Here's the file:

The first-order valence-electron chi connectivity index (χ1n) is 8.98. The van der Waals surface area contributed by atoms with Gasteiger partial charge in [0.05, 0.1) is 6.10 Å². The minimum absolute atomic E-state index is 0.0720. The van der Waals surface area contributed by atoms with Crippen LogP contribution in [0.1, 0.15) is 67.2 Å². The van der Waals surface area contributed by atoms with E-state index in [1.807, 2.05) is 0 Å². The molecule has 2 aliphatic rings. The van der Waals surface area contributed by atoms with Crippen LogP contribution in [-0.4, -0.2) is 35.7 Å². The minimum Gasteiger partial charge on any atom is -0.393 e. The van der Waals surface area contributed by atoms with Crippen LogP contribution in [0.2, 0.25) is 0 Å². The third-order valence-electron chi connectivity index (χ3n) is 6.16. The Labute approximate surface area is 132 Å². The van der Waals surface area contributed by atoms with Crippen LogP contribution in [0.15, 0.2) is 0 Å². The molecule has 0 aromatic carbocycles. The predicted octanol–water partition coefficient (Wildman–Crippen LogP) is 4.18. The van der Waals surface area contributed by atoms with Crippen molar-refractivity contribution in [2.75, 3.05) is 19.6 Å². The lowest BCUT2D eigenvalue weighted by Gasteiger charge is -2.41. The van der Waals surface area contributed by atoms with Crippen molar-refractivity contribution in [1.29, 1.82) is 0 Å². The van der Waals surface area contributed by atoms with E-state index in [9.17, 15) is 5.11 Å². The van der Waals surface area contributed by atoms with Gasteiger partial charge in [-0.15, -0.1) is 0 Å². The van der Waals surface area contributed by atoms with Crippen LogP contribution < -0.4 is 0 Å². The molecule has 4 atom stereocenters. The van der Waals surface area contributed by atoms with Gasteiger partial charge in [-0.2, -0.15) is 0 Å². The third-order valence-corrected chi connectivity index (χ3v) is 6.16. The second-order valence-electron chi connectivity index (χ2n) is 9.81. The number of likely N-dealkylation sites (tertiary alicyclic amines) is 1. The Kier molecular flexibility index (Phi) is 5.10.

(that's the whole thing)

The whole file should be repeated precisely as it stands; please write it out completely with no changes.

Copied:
The first-order valence-electron chi connectivity index (χ1n) is 8.98. The van der Waals surface area contributed by atoms with Gasteiger partial charge in [0.05, 0.1) is 6.10 Å². The minimum absolute atomic E-state index is 0.0720. The van der Waals surface area contributed by atoms with Crippen LogP contribution in [0.1, 0.15) is 67.2 Å². The van der Waals surface area contributed by atoms with E-state index in [1.807, 2.05) is 0 Å². The molecule has 2 aliphatic rings. The van der Waals surface area contributed by atoms with Crippen LogP contribution in [-0.4, -0.2) is 35.7 Å². The minimum Gasteiger partial charge on any atom is -0.393 e. The van der Waals surface area contributed by atoms with Crippen LogP contribution in [0.2, 0.25) is 0 Å². The third-order valence-electron chi connectivity index (χ3n) is 6.16. The Labute approximate surface area is 132 Å². The van der Waals surface area contributed by atoms with Crippen LogP contribution in [0.15, 0.2) is 0 Å². The molecule has 0 aromatic carbocycles. The predicted octanol–water partition coefficient (Wildman–Crippen LogP) is 4.18. The van der Waals surface area contributed by atoms with Crippen molar-refractivity contribution in [2.75, 3.05) is 19.6 Å². The lowest BCUT2D eigenvalue weighted by Gasteiger charge is -2.41. The van der Waals surface area contributed by atoms with Crippen molar-refractivity contribution in [1.29, 1.82) is 0 Å². The van der Waals surface area contributed by atoms with E-state index in [9.17, 15) is 5.11 Å². The van der Waals surface area contributed by atoms with Gasteiger partial charge in [-0.15, -0.1) is 0 Å². The van der Waals surface area contributed by atoms with Crippen LogP contribution < -0.4 is 0 Å². The molecule has 4 atom stereocenters. The van der Waals surface area contributed by atoms with Gasteiger partial charge in [-0.2, -0.15) is 0 Å². The third-order valence-corrected chi connectivity index (χ3v) is 6.16. The second-order valence-electron chi connectivity index (χ2n) is 9.81. The number of likely N-dealkylation sites (tertiary alicyclic amines) is 1. The Kier molecular flexibility index (Phi) is 5.10.